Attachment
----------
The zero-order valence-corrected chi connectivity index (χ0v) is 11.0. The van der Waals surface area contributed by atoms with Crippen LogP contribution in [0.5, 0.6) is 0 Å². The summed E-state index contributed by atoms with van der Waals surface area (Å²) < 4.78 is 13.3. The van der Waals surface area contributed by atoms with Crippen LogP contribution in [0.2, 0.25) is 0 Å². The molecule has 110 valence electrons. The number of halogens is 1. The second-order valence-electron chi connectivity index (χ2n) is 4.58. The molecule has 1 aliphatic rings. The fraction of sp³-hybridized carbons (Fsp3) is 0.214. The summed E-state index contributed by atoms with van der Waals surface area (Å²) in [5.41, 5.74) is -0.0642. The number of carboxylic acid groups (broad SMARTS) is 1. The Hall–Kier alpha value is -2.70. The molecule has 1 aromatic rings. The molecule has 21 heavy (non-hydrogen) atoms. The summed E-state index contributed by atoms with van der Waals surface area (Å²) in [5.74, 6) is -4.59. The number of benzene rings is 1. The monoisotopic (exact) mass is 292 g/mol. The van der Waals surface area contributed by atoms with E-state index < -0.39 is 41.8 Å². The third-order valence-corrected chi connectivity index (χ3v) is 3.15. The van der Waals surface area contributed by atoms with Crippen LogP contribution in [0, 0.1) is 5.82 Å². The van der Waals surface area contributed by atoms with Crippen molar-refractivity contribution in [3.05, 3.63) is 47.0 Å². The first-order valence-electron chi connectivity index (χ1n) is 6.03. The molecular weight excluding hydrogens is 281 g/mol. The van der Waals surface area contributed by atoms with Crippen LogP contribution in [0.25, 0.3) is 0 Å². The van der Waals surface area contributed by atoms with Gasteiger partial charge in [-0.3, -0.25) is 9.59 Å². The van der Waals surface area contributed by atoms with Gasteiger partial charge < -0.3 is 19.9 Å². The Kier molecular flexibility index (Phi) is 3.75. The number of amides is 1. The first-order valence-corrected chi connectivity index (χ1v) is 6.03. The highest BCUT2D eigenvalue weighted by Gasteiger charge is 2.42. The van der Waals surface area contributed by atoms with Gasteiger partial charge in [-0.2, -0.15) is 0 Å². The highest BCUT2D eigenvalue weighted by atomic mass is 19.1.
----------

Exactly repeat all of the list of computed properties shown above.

The zero-order valence-corrected chi connectivity index (χ0v) is 11.0. The van der Waals surface area contributed by atoms with Crippen LogP contribution in [0.5, 0.6) is 0 Å². The summed E-state index contributed by atoms with van der Waals surface area (Å²) < 4.78 is 13.3. The van der Waals surface area contributed by atoms with Crippen LogP contribution in [0.2, 0.25) is 0 Å². The molecule has 110 valence electrons. The number of halogens is 1. The second-order valence-electron chi connectivity index (χ2n) is 4.58. The molecule has 1 aliphatic rings. The fraction of sp³-hybridized carbons (Fsp3) is 0.214. The summed E-state index contributed by atoms with van der Waals surface area (Å²) in [5.41, 5.74) is -0.0642. The number of carboxylic acid groups (broad SMARTS) is 1. The Hall–Kier alpha value is -2.70. The molecule has 1 aromatic rings. The molecule has 21 heavy (non-hydrogen) atoms. The summed E-state index contributed by atoms with van der Waals surface area (Å²) in [5.74, 6) is -4.59. The number of benzene rings is 1. The monoisotopic (exact) mass is 292 g/mol. The van der Waals surface area contributed by atoms with E-state index < -0.39 is 41.8 Å². The third-order valence-corrected chi connectivity index (χ3v) is 3.15. The van der Waals surface area contributed by atoms with Crippen LogP contribution in [0, 0.1) is 5.82 Å². The van der Waals surface area contributed by atoms with Crippen molar-refractivity contribution in [3.05, 3.63) is 47.0 Å². The first-order valence-electron chi connectivity index (χ1n) is 6.03. The molecular weight excluding hydrogens is 281 g/mol. The van der Waals surface area contributed by atoms with Crippen LogP contribution in [0.25, 0.3) is 0 Å². The van der Waals surface area contributed by atoms with Gasteiger partial charge in [-0.3, -0.25) is 9.59 Å². The van der Waals surface area contributed by atoms with Gasteiger partial charge < -0.3 is 19.9 Å². The Kier molecular flexibility index (Phi) is 3.75. The number of amides is 1. The first-order valence-corrected chi connectivity index (χ1v) is 6.03. The highest BCUT2D eigenvalue weighted by Gasteiger charge is 2.42. The van der Waals surface area contributed by atoms with Gasteiger partial charge in [-0.2, -0.15) is 0 Å². The highest BCUT2D eigenvalue weighted by atomic mass is 19.1.